Being a long time fan of Through the Looking Glass studios, I was very excited when I heard that the Thief licensing had been picked up by Ion Storm. A long time coming, Thief: Deadly Shadows is an excellent continuation to the series. For those that have not played the previous two games, you play the role of Garrett, a master thief. The objective to the game starts out fairly simple: break into a building, steal some loot, escape, and sell it to a fence. As with the previous games in the series, the plot kicks into gear and things tend to get much more complicated. What kept the Thief series from monotony is the fact that the game is very anti-combat. Similar to other “stealth FPS” games, you do best to avoid getting into combat. To do this, you have an assortment of tools, most of which are carry-overs from the first two games: A blackjack to knock people unconscious after sneaking up on them, a bow with multiple arrow types, to lock picks and wall climbing gloves. This reverse thinking may be a challenge for those that have not played these types of games before, especially in a “low tech” environment where things like night vision is not available. What is different about Deadly Shadows is in the execution. Instead of a level structure, the game has more of a open-path to it. After finishing the first few missions, you are actually placed in “The City” to get from one mission to the next. During this time, you have to deal with the City Watch who will attempt to arrest you on sight. You are also free to pick as many peasant’s pockets as you can get away with. It is a creative change to the “Level” philosophy behind the previous two games. The other major new addition is the third person mode. While most previous Thief players will choose the first person mode, the new view does have the advantages of letting you see where Garrett is standing much easier. This helps in the first mission when you have to sneak between two tables and don’t want to knock a chair over alerting people to your presence. The game has come a long way from the Dark engine of yore. T:DS, sharing a similar engine code base with Deus Ex: Invisible War, has a much more realistic and immersive game environment than in the previous games due to the modern game engine. Early in the first training mission you walk, creep actually, down a hallway. Halfway down there is a bared window with a lit fireplace. The engine actually casts realistic shadows on the wall from the bars that move as the fire flickers. It is important to note not only where the dark spots are in buildings for you to hide in, but to be aware of where your own shadow falls because it can give you away. Fortunately, you have a limited supply of water arrows which will douse open flames giving you more options. Sound also plays an important role during your urban spelunking, and Deadly Shadows again makes good use of Creative’s EAX extensions. Running creates more noise than creeping, and ground types also have an effect. Wooden walkways and stone paved roads are much noisier than carpet and grass. It is both a blessing and a curse, because it gives away guard and peasant movement just as easily as your own. Fans of the previous two games will also get a kick out of some returning voice actors, most notably Garrett’s voice and a few of the guards. You also pick up more information about missions by eavesdropping on conversations. The game is not perfect, and does carry a few flaws onto the shelf. First and foremost is the system requirements themselves. Pixel Shading 1.1 is a requirement for the game to run, which eliminates most 3D enabled laptops, integrated video, and older or the “budget” line of current nVidia and ATI graphic cards. 256MB of RAM is also needed, although I would recommend having 512 or more, and at least a 1.2 GHz processor. Also, you must have Windows 2000 or XP, no other versions are supported. While not quite a flaw, it is definitely a large leap forward in requirements from the previous two titles. I myself hit problems with the copy protection built into the game due to CD-ROM incompatibility which causes the game to take much longer to start. I’ve read reports of others having problems getting the program to install from disk switching problems. While workarounds do exist, these seem like problems that should have been easily found before the game hit the shelves. There are a few other nagging problems in the game itself as well. As the official reviewer pointed out, two guards can be following each other, you can knock out the one in the back, and the first guard just continues on his patrol. There are some problems with the walk and creep modes as well. Creeping to a location to perform a special action (Such as picking up an item) will cause Garrett to “forget” that he was creeping, even if you never let go of the Ctrl button. The game engine has far too many zone spots as well, which look like dark, sparkly vortexes. It really pulls away from the immersion of hitting load screens halfway through a mission. There are no patches at the time of this review, but I would expect some to be released soon in true Thief tradition. Outside of a few nagging issues and heftier (If not picky) system requirements, the game is a great play for fans of stealthier games and the Theif series. If you are a Thief fan or looking for an interesting twist on Splinter Cell, I highly recomend picking up a copy. For those looking for Farcry type action, this may not be the game for you.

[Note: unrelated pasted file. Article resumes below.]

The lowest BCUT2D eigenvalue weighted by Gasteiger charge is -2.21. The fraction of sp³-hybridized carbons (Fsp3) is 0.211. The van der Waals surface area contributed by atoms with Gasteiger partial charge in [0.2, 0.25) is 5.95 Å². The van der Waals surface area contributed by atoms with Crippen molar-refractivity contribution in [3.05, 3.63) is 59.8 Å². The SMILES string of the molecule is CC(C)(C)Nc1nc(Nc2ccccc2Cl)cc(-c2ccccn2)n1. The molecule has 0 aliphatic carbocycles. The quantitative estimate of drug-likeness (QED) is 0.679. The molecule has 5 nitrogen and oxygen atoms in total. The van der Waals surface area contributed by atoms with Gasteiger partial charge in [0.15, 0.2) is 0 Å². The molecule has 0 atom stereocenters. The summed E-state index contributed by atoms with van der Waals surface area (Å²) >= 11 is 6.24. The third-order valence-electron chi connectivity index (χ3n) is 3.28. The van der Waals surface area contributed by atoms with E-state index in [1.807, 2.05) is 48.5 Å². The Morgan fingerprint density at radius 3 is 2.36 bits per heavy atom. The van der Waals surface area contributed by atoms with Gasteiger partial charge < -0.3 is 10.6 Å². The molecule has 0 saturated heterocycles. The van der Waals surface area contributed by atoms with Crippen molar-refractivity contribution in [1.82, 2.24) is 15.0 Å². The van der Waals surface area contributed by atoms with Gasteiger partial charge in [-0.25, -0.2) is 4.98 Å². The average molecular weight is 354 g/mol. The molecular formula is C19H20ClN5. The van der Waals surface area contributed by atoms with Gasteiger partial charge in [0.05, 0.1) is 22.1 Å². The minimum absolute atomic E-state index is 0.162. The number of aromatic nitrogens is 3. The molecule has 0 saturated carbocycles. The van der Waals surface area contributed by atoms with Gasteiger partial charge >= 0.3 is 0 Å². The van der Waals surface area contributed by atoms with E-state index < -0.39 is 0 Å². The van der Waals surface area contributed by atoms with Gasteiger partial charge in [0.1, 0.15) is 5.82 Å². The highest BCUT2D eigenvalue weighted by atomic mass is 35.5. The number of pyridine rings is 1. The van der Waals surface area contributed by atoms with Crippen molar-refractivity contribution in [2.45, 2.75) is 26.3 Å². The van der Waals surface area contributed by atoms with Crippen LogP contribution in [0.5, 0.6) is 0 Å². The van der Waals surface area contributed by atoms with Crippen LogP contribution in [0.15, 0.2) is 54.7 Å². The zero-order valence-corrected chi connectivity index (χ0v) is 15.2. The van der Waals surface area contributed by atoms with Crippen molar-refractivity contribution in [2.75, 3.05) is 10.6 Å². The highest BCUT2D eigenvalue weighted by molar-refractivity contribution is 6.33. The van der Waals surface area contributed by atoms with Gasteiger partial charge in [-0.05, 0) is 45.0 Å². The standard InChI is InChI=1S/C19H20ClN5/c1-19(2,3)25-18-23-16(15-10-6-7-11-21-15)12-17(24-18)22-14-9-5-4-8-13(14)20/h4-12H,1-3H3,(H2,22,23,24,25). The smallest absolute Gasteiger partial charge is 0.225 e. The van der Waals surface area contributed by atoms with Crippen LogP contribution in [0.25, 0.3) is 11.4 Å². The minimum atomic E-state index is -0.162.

The stealth genre wasn't much before Looking Glass came along and redefined it with it's seminal game Thief: The Dark Project, a game that is considered among the best ever made. Its sequel, The Metal Age brought a bit m... Read Full Review